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In Gothic architecture, a decorated circular window, often glazed with stained glass, that first appeared in mid-12th-century cathedrals. It was used mainly at the western end of the nave and the ends of the transept. The bar tracery of a High Gothic rose window consisted of a series of radiating forms, each tipped by a pointed arch at the outside of the circle. The rose windows of Notre-Dame de Paris are particularly noteworthy. In later Flamboyant-style tracery, the radiating elements consisted of an intricate network of wavy, double-curved bars.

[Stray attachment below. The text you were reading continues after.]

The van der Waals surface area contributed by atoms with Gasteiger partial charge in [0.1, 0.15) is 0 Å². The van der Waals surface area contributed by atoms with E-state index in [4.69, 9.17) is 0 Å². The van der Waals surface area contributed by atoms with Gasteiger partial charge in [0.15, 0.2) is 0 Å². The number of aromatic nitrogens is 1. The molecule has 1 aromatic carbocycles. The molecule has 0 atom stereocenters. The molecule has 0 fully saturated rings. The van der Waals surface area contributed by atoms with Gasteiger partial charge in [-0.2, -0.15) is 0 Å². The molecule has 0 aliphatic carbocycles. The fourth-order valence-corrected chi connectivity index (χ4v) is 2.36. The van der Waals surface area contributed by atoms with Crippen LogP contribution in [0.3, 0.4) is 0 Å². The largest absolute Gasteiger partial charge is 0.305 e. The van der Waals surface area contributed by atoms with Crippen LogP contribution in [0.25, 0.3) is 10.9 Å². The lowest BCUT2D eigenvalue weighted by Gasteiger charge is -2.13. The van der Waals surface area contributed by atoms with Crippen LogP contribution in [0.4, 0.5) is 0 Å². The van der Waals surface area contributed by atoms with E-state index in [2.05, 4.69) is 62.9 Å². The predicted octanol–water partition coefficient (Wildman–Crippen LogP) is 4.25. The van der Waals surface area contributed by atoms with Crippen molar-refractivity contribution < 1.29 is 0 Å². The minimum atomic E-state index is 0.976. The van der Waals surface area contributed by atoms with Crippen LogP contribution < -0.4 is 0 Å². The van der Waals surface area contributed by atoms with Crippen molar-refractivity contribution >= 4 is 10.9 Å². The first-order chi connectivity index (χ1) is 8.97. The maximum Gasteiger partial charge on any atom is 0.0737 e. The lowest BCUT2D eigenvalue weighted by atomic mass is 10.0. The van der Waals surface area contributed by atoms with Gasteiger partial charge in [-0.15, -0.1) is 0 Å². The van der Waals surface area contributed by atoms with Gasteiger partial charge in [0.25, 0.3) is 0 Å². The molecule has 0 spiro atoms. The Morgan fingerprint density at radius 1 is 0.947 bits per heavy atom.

This entry comes from Encyclopædia Britannica Concise. For the full entry on rose window, visit Britannica.com.